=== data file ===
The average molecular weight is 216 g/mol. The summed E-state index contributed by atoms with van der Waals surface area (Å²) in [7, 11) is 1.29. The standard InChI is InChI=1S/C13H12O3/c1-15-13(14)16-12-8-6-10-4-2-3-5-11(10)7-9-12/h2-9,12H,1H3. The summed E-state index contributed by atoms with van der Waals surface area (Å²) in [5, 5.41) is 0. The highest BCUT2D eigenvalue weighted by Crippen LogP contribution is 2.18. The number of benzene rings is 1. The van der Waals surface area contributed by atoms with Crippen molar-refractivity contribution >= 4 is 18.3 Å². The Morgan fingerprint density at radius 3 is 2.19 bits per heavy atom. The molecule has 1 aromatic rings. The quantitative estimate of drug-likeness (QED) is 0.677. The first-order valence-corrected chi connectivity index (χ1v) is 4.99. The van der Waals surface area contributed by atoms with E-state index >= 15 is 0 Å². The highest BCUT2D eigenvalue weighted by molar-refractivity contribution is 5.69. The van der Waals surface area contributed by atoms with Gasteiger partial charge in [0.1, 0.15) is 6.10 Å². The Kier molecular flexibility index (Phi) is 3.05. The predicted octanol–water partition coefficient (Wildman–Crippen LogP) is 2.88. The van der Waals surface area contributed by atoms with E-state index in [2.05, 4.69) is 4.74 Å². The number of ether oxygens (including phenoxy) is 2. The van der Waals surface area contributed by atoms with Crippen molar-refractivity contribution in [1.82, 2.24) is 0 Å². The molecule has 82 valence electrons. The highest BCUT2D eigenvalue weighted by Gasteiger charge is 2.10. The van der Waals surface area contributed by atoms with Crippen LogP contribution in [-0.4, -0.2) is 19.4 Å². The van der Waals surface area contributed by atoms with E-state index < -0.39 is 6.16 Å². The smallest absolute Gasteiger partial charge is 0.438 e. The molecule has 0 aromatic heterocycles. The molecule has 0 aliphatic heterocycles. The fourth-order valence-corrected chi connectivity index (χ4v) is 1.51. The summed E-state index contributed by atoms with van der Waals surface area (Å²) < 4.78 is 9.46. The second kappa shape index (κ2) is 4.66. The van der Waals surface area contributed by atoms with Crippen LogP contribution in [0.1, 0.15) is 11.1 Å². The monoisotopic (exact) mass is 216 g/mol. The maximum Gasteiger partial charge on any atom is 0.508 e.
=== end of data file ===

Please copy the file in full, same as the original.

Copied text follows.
The average molecular weight is 216 g/mol. The summed E-state index contributed by atoms with van der Waals surface area (Å²) in [7, 11) is 1.29. The standard InChI is InChI=1S/C13H12O3/c1-15-13(14)16-12-8-6-10-4-2-3-5-11(10)7-9-12/h2-9,12H,1H3. The summed E-state index contributed by atoms with van der Waals surface area (Å²) in [5, 5.41) is 0. The highest BCUT2D eigenvalue weighted by Crippen LogP contribution is 2.18. The number of benzene rings is 1. The van der Waals surface area contributed by atoms with Crippen molar-refractivity contribution >= 4 is 18.3 Å². The Morgan fingerprint density at radius 3 is 2.19 bits per heavy atom. The molecule has 1 aromatic rings. The quantitative estimate of drug-likeness (QED) is 0.677. The first-order valence-corrected chi connectivity index (χ1v) is 4.99. The van der Waals surface area contributed by atoms with E-state index >= 15 is 0 Å². The highest BCUT2D eigenvalue weighted by molar-refractivity contribution is 5.69. The van der Waals surface area contributed by atoms with Gasteiger partial charge in [0.1, 0.15) is 6.10 Å². The Kier molecular flexibility index (Phi) is 3.05. The predicted octanol–water partition coefficient (Wildman–Crippen LogP) is 2.88. The van der Waals surface area contributed by atoms with E-state index in [2.05, 4.69) is 4.74 Å². The number of ether oxygens (including phenoxy) is 2. The van der Waals surface area contributed by atoms with Crippen molar-refractivity contribution in [1.82, 2.24) is 0 Å². The molecule has 82 valence electrons. The highest BCUT2D eigenvalue weighted by Gasteiger charge is 2.10. The van der Waals surface area contributed by atoms with Crippen LogP contribution in [-0.4, -0.2) is 19.4 Å². The van der Waals surface area contributed by atoms with E-state index < -0.39 is 6.16 Å². The smallest absolute Gasteiger partial charge is 0.438 e. The molecule has 0 aromatic heterocycles. The molecule has 0 aliphatic heterocycles. The fourth-order valence-corrected chi connectivity index (χ4v) is 1.51. The summed E-state index contributed by atoms with van der Waals surface area (Å²) < 4.78 is 9.46. The second kappa shape index (κ2) is 4.66. The van der Waals surface area contributed by atoms with Crippen LogP contribution in [0.1, 0.15) is 11.1 Å². The monoisotopic (exact) mass is 216 g/mol. The maximum Gasteiger partial charge on any atom is 0.508 e.